Apple announces new low-cost iPhone SE and new iPad Air

The company has moved its in-person events to video during the pandemic and despite the slow opening of offices, Apple is sticking to the format for now. The predictably polished but unusually understated announcement comes at an odd time for Apple and the US tech industry. The company halted sales of its products in Russia last week and limited its Apple Pay service in the country in response to international pressure. Apple is the country’s third-largest smartphone maker behind Samsung and Xiaomi, according to data from market research firm IDC.

The Help Desk has distilled the most important things you need to know about what Apple unveiled today.

iPhone SE: Apple’s cheapest phone gets faster

It may not sound so exciting, but Apple’s low cost $429 iPhone SE just got some cool internal upgrades. For the first time, the company’s cheapest smartphone supports 5G networks, including those that gave aviation officials trouble in January. (Most of these issues have been resolved, however.)

Perhaps more important is Apple’s choice of the chip inside the smartphone – the SE model, which stands for “Special Edition”, uses the same speedy A15 Bionic processor found in the more expensive smartphones of the company. That’s a rarity for a phone that costs less than $500, though it certainly comes with its share of compromises.

For one, the iPhone SE is a little more expensive than before — its starting price of $429 is $30 more than the model it replaces. The SE also has a smaller, less detailed screen than the Galaxy S21 FE and Pixel 6, two ostensibly affordable models from Samsung and Google, respectively. And perhaps much to photographers’ chagrin, it only has one rear camera – something you’d be hard pressed to find even among the cheapest smartphones. So why should buyers pay attention to this thing?

Apple’s latest phone costs hundreds of dollars less than either of these other devices, and it has enough computing power to potentially outperform them both. And that matters, if not today, then at least for the next few years.

Some analysts say the iPhone SE’s relatively retro look won’t hold back sales. In a note to investors, Wedbush Securities managing director Daniel Ives suggests that 30 million iPhone SEs sold over the coming year would be a “conservative” estimate.

iPad Air inherits some Pro features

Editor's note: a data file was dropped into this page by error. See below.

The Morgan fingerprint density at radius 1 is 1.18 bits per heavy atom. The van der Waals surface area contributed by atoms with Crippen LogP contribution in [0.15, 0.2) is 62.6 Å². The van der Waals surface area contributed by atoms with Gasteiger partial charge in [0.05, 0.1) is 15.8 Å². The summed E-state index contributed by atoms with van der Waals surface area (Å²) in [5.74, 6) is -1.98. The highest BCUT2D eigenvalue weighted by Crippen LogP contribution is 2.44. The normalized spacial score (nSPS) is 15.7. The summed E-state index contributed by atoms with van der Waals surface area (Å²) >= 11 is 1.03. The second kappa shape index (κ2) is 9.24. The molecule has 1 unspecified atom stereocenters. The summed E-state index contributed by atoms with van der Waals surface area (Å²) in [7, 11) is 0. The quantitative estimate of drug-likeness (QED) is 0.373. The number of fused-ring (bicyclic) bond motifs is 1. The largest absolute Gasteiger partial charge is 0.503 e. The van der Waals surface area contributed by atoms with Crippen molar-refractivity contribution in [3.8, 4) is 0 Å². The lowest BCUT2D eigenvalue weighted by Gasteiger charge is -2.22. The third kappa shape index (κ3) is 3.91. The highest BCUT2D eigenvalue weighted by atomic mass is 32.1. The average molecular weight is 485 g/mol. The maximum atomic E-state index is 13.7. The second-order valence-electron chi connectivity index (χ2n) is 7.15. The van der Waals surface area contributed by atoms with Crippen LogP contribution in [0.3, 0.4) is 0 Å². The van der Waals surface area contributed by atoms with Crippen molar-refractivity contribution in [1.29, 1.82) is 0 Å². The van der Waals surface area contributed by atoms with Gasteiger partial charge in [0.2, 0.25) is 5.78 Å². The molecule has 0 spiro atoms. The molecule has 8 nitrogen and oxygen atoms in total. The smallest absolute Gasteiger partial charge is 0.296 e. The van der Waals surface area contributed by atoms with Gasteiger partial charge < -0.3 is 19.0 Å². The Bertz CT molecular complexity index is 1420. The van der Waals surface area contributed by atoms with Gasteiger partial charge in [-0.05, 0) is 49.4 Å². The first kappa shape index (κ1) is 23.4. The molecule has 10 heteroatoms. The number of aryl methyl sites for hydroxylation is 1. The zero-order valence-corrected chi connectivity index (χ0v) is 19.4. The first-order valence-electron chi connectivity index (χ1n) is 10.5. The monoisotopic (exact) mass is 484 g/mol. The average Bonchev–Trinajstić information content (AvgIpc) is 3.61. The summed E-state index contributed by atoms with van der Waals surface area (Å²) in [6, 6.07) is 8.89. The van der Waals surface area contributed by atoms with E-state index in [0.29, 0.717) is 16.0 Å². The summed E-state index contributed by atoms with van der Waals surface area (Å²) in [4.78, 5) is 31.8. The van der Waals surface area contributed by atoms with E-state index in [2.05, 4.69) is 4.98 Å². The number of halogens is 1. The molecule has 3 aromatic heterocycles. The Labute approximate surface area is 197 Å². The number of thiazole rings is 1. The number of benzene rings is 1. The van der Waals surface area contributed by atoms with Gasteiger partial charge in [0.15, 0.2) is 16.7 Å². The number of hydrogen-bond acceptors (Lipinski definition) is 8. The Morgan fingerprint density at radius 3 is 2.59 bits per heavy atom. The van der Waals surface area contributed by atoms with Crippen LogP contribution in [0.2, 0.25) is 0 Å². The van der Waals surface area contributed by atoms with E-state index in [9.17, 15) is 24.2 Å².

Apple also announced a new version of the iPad Air which, like the iPhone SE, was last updated in 2020. Starting at $599, the iPad Air is expected to retain its option status. the company’s mid-range tablet.

The iPad Air was once the lighter, slightly slower cousin of the iPad Pro. The latest version of the slim tablet comes with a more powerful brain. The M1 processor is Apple’s proprietary chip and the same one you’ll find in the new iPad Pros and some MacBooks. Apple says this means the iPad Air will run faster and handle more demanding apps, although you probably shouldn’t expect a day-to-night difference for most tasks. It also adds 5G capabilities.

For creatives – one of Apple’s target markets for expensive tablets – the Air will include iMovie updates and faster USB-C ports, which will make video editing easier and photos transfer faster and video files, respectively.

Overall, the new iPad Air is closer to keeping up with Apple’s more expensive tablets, minus a few ounces. It comes in pastel tones and will be available to order online this Friday and in stores March 18.

A new generation of Mac is coming

Slowly but surely, Apple has redesigned all of its Mac computers to use its own processors rather than standard chips from Intel. The same goes for the new Mac Studio, a compact desktop computer. The setup (and cost) is almost certainly overkill for the average person.

Apple today showed off two versions of this adult Mac mini – one with the same M1 Max chipset found in the company’s high-end laptops last year, and another with two of those chips essentially woven together. (Apple calls this combo chip the M1 Ultra, and no, you’ll definitely never need to own one.)

As the name suggests, the Mac Studio was primarily designed to be a machine aimed at professionals – think video editors, animators, programmers working on complex projects and the like. Buying one just for web browsing and the occasional Netflix binge really doesn’t make much sense. And as with most of Apple’s pro-grade products, the Mac Studio can fetch sky-high prices – the standard model starts at $1,999 while the M1 Ultra-equipped version will set you back at least $3,999. (You may even have to pay more for a monitor, as the Studio doesn’t come with one.)

As always, Tim Cook and his group of executives pushed through more announcements with lightning speed. Here are some of the other things Apple mentioned in passing.

  • Very soon, you will be able to buy an iPhone 13 in some sort of sage green color. (As our resident style expert Tatum Hunter puts it, the shade is decidedly “last year.”
  • To go with the headless Mac Studio desktop, Apple makes an expensive 27-inch monitor. The $1,599 Studio Display runs at super-sharp 5K resolution, comes with a handful of USB-C ports, and even uses the brains of an iPhone 11 (the A13 Bionic Processor) to help drive its speakers and its power supply functions.
  • Apple TV Plus might not be worth the asking price for everyone, so the company is trying to sweeten the deal with sports. The company’s streaming service will offer two exclusive Major League Baseball games on Fridays after the season begins, though the exact date that will happen is not yet known.
  • CEO Tim Cook often indulges in a little preamble of showmanship at the top of these events, but completely ignored it this time. The fast pace of the company’s moderated event meant Cook had no time to mention the situation in Ukraine, even after Apple suspended sales of its products in Russia.

Edward N. Arrington